3. It does not support backup codes, so if you lose your phone the only way to login back to your WordPress is to delete the plugin via FTP or SSH.

WordPress 2-Step Verification

WordPress 2-Step Verification is another free 2FA plugin for WordPress. It is easy to setup; once installed you can configure Two-factor authentication from your WordPress user profile page. The plugin supports the following 2FA protocols:

  • Time Based One-Time Password (codes are generated via the Google Authenticator app)
  • Email (authentication codes are sent via email)

Configuring the WordPress 2-Step Verification plugin

The WordPress 2-Step Verification plugin also supports backup codes, which you can use if you loose access to your primary 2FA code generator. The other useful features that this plugin has are Trust this Computer and App passwords.

The Trust this Computer setting is useful if you always use the same computer. If you use it, the plugin won’t be asked for the one-time code during login for 30 days.

This plugin also has App passwords. They are permanent passwords for applications that connect to your WordPress and do not support 2FA. For example, if you have an app on your phone that connects to your website.

The only shortcoming the WordPress 2-Step Verification plugin has is that every user has to enable 2FA. Website administrators cannot enforce it.

Unloq Two Factor Authentication

Another good WordPress 2FA plugin is the Unloq Two Factor Authentication plugin. However, to use this plugin you have to install Unloq’s own smartphone app.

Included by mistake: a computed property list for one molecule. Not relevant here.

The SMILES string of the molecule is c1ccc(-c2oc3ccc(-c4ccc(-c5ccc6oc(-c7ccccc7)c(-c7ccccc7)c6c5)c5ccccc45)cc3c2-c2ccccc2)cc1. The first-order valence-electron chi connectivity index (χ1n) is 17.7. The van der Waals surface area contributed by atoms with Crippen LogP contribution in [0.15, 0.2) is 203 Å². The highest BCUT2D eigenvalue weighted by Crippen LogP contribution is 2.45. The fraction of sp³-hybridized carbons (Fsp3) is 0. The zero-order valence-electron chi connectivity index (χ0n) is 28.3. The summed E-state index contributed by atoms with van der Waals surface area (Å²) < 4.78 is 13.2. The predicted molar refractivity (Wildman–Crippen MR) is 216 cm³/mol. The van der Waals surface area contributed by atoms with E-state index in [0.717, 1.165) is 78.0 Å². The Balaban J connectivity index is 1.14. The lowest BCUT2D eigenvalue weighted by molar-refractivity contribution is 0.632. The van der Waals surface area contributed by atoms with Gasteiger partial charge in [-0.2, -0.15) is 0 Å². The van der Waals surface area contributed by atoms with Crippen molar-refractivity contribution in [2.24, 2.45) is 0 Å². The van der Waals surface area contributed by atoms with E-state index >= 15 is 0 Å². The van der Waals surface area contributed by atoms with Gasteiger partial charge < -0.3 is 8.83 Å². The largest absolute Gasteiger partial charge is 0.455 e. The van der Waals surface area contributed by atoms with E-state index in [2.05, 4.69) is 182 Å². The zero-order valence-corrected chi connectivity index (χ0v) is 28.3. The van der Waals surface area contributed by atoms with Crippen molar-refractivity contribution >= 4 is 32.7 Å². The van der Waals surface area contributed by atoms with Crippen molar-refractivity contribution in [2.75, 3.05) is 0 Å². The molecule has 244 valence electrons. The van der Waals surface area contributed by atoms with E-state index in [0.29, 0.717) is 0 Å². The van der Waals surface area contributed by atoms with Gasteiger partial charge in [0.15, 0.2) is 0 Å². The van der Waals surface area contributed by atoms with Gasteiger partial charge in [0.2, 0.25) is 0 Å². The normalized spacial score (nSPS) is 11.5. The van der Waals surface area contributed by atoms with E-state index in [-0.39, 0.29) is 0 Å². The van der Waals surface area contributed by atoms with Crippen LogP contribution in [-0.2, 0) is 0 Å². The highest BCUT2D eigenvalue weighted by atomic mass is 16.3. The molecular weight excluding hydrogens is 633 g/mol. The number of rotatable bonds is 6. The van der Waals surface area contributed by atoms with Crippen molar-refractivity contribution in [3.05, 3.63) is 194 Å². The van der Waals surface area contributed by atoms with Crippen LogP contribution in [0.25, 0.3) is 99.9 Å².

Getting started is easy; install the plugin and activate your Unloq account. You can do so by specifying your email address. Once you confirm the one-time code you receive via email, you can specify which of the Two-Factor Authentication methods to use:Configuring 2FA on WordPress with Unloq

You can also send an invitation to all of your WordPress users from a central location:

Configuring 2FA for all your WordPress users

Once users receive the invite, they need to scan the QR code with the Unloq smartphone app to get started. I like this plugin because of:

  1. Push Notifications; instead of entering a one-time code each time you want to login you are asked to approve the login from the smartphone app.
  2. It works with both OTP and email as a second factor for authentication.
  3. You have a central location from where you can manage all the users.
  4. You can use the same login / setup for multiple WordPress websites that you manage.

Which Two-factor authentication plugin should you use?

With so many different options, it is hard to make a choice. If you are looking for a basic good plugin go for Two-Factor or Uniloq, which have a bit more features than WordPress 2-Step Verification and Google Authenticator.

If you want a good all rounder plugin that is easy to setup and use and hassle free, supports backup codes, and allows you to require users to enable 2FA use WP 2FA.

Using the Google Authenticator app

To generate one time codes for two-factor authentication on WordPress you need the Google Authenticator app. Refer to how to use the Google Authenticator app to learn about all the functions of the app and how to use it.

WordPress Hosting, Firewall and Backup

This Website is:

17 comments

Jim Walker 27/09/2017

Nicely summarized.
I plan on sharing this with my clients as well.
Thank you.

Robert Abela 11/10/2017

Thanks Jim.

Paul 28/09/2017

Heya, great article on 2FA… The more we discuss it the more folks will get on board.

I wanted to draw your attention to the 2FA system provided for within our Shield Security plugin. Would you be interested to give that a look and share your thoughts with me?

Cheers!
Paul.

Robert Abela 11/10/2017

Thank you Paul. This article is about single scope plugins which provide 2FA functionality, hence why I did not include any other “multi-security-purpose plugins”. Yes I’d be interested in taking a look. Use our Contact Form to get in touch with me. Looking forward to hearing from you.